Pretty much every car on the road has a black frame, baked into the glass of the windscreen. It is around 3-4 centimetres wide and usually has a dotted pattern right next to it. While it may seem like just a strange design feature, this frame, called the frit, actually serves a purpose.

Even if you crack your original windscreen and get it replaces, they are going to install glass with a frit – it is simply unavoidable. Actually, its function has a lot to do with how windscreens are installed. Back in a day when windscreens were held in place with a rubber frame, frits didn’t exist. But now they are glued in and that is why there is a black frame baked into your windscreen.

And we do mean it when we sake “baked in”, because the frit is nothing else but ceramic enamel, which is applied during the manufacturing process, before the laminated glass is heat treated. Glass is very hard and smooth material, which is great, but because of that it glue doesn’t stick to it very well. That is one of the reasons why ceramic is baked into the perimeter of the windshield – glue sticks better to ceramic than it does to glass.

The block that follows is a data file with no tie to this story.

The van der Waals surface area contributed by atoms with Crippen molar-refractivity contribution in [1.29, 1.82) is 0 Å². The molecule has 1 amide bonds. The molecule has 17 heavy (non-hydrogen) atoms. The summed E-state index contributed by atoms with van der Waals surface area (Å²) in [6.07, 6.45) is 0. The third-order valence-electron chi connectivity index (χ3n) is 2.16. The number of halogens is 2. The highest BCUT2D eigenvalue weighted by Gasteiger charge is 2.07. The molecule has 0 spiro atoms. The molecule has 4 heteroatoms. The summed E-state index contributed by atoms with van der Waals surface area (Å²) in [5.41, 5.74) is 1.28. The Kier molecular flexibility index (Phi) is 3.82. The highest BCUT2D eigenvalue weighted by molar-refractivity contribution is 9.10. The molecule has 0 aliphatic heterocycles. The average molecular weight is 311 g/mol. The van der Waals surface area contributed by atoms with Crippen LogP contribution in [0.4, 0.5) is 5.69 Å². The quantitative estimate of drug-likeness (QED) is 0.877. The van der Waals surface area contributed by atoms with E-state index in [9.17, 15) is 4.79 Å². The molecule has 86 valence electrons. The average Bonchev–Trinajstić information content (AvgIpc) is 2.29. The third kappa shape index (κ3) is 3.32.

This black frame around the windscreen is actually baked in and is used to cover and protect the glue.(Matti Blume, Wikimedia (CC BY-SA 4.0)

Furthermore, black ceramic enamel hides the glue from the plain sight. Glue is ugly and so it makes sense to cover it with something. Glue also needs protection against the UV rays, because they can make glue hard and brittle, which is not great, having in mind all the vibrations it has to withstand. Eventually hardened glue would simply let go in some points, probably causing the windshield to crack. That wide frit band helps keeping the glue flexible and strong.

And finally, what are those dots for? The answer is simple – for the looks. They break the hard contour of the enamel frame, allowing it to transition smoother into the clear glass. That dotted pattern does not serve any practical function. However, some manufacturers use it to hide some Easter eggs in their cars. For example, you can find a little Willys MB on the windshield of the JEEP Renegade. This little detail is formed from the same black ceramic enamel and is also baked into the laminated glass.

JEEP uses its frit to hide a little Easter egg – a silhouette of the brand’s first car Willys MB. (JEEP’s image )

By the way, you can also find the frit line around the side windows of the bus as well and there it serves the exact same purpose of hiding the glue.


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